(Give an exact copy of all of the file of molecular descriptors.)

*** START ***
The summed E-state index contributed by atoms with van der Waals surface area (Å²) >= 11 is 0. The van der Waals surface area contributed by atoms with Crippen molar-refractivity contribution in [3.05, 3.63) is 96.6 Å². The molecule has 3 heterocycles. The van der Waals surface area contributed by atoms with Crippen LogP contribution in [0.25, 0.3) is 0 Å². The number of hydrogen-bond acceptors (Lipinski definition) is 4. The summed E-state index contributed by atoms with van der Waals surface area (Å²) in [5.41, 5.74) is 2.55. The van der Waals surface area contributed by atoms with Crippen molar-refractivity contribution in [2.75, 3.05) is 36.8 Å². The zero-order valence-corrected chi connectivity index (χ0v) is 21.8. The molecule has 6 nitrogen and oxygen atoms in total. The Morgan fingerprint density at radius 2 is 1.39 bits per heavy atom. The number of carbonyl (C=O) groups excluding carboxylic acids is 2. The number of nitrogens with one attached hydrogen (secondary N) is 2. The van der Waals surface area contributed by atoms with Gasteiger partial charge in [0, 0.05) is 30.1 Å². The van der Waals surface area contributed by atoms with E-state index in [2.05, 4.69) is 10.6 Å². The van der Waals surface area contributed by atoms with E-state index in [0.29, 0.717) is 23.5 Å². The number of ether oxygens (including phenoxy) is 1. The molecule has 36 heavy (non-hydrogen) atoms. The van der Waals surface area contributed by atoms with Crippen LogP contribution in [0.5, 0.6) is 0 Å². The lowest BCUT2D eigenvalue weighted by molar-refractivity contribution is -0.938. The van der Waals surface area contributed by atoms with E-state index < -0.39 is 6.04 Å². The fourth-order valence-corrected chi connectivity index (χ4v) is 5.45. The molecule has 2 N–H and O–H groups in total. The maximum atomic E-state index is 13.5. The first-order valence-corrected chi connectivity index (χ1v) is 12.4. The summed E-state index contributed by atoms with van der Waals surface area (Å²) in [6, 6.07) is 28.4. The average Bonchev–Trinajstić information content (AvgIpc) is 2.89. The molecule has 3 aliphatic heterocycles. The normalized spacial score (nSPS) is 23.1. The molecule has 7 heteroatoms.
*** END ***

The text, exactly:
The summed E-state index contributed by atoms with van der Waals surface area (Å²) >= 11 is 0. The van der Waals surface area contributed by atoms with Crippen molar-refractivity contribution in [3.05, 3.63) is 96.6 Å². The molecule has 3 heterocycles. The van der Waals surface area contributed by atoms with Crippen LogP contribution in [0.25, 0.3) is 0 Å². The number of hydrogen-bond acceptors (Lipinski definition) is 4. The summed E-state index contributed by atoms with van der Waals surface area (Å²) in [5.41, 5.74) is 2.55. The van der Waals surface area contributed by atoms with Crippen molar-refractivity contribution in [2.75, 3.05) is 36.8 Å². The zero-order valence-corrected chi connectivity index (χ0v) is 21.8. The molecule has 6 nitrogen and oxygen atoms in total. The Morgan fingerprint density at radius 2 is 1.39 bits per heavy atom. The number of carbonyl (C=O) groups excluding carboxylic acids is 2. The number of nitrogens with one attached hydrogen (secondary N) is 2. The van der Waals surface area contributed by atoms with Gasteiger partial charge in [0, 0.05) is 30.1 Å². The van der Waals surface area contributed by atoms with E-state index in [2.05, 4.69) is 10.6 Å². The van der Waals surface area contributed by atoms with E-state index in [0.29, 0.717) is 23.5 Å². The number of ether oxygens (including phenoxy) is 1. The molecule has 36 heavy (non-hydrogen) atoms. The van der Waals surface area contributed by atoms with Crippen LogP contribution in [0.5, 0.6) is 0 Å². The lowest BCUT2D eigenvalue weighted by molar-refractivity contribution is -0.938. The van der Waals surface area contributed by atoms with E-state index < -0.39 is 6.04 Å². The fourth-order valence-corrected chi connectivity index (χ4v) is 5.45. The molecule has 2 N–H and O–H groups in total. The maximum atomic E-state index is 13.5. The first-order valence-corrected chi connectivity index (χ1v) is 12.4. The summed E-state index contributed by atoms with van der Waals surface area (Å²) in [6, 6.07) is 28.4. The average Bonchev–Trinajstić information content (AvgIpc) is 2.89. The molecule has 3 aliphatic heterocycles. The normalized spacial score (nSPS) is 23.1. The molecule has 7 heteroatoms.